Hollywood has hijacked the haka for a big-budget film and Maori are again bemoaning their lack of authority to stop it.
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Ka Mate - already widely used by Kiwi sports teams and recognised internationally as a symbol of New Zealand culture - is now appearing in the United States rugby film Forever Strong.
The movie is yet to hit New Zealand shores but representatives of iwi Ngati Toa, the tribe whose late chief wrote the iconic war dance in the 1820s, said they were not consulted about its use. Ngati Toa extends from the Tararua Ranges to Wellington and across the Cook Strait to Nelson and Marlborough.
After being approached by Stuff.co.nz, iwi spokesman Taku Parai said Ngati Toa were frustrated with the lack of consultation and recognition of their role as guardians.
"Why don't they come out here and ask the right people," he said.
"All we ask is for people to inquire with us, to come and sit down with us and to dialogue."
Mr Parai said they had re-applied to trademark Ka Mate - after several unsuccessful bids over the past decade - and were waiting on a hearing.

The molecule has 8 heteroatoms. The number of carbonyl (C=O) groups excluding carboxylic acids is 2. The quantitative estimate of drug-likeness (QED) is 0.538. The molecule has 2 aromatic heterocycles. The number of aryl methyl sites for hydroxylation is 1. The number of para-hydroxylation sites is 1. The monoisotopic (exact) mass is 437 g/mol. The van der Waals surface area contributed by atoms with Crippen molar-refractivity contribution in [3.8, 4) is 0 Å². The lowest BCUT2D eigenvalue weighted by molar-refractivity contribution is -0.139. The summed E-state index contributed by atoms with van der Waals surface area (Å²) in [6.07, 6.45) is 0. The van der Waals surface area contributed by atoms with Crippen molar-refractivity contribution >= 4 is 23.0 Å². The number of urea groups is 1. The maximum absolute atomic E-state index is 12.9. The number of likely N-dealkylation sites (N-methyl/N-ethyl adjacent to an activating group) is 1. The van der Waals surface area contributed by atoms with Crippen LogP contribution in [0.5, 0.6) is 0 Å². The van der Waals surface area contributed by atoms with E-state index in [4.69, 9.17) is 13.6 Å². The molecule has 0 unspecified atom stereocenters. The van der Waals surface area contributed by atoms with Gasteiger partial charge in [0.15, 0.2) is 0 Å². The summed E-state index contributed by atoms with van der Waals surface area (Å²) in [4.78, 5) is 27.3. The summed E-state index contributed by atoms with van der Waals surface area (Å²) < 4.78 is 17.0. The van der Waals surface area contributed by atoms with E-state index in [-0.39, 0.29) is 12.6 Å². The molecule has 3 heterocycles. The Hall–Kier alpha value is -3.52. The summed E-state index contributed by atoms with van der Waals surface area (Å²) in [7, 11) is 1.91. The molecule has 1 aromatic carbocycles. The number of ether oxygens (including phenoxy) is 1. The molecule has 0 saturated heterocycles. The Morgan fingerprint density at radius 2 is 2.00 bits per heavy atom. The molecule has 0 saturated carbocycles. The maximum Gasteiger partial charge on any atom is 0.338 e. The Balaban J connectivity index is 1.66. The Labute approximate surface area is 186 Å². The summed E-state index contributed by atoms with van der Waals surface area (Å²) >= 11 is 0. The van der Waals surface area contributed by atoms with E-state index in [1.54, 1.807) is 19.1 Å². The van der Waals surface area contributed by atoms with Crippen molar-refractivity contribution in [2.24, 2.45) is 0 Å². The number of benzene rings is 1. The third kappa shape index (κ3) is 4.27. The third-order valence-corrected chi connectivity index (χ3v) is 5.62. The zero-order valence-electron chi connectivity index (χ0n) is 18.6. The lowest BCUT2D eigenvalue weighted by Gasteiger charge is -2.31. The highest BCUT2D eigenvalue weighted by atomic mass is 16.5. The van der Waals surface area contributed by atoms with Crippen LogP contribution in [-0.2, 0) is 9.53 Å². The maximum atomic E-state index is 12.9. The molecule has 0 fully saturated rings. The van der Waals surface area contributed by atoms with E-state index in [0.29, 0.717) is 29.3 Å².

A trademark would allow Ngati Toa to stop other people using the haka, or entitle the iwi to payment for its use.
In 2000, Ngati Toa researcher Oriwa Solomon unsuccessfully applied to trademark the haka. It caused an outcry when it was revealed the tribe could demand up to $1.5 million from the All Blacks to perform it.
Mr Parai said there was a perception that, if people were forced to seek Ngati Toa permission, the iwi would "ask the world". This was not the case, he said.
"All we ask for is some fairness, even a koha or scholarships or something that will come back feasibly to the iwi."
The iwi would also make the haka freely available where its use would directly benefit Maori, such as for health campaigns, he said.
This is not the first time Ka Mate has been used in a controversial manner.
In 2006, Fiat used the haka to advertise its cars and, last year, the bakery of the year awards featured a mock performance by gingerbread men.
Forever Strong is based on a high school rugby team in the United States, the Highlanders, who perform the haka before big matches.
Highlanders coach Larry Gelwix said in an earlier interview that the team had great respect for the haka. He said movie executives had flown cultural advisers over from New Zealand, but Mr Parai said he had no knowledge of this.
He said the advisors should have been Ngati Toa.
"You can call any tribe in the country and they'll tell you who [this haka] belongs to."
Crane Movie Company, the representatives for Forever Strong, did not respond to enquiries from Stuff.co.nz. The movie has been widely panned by critics.
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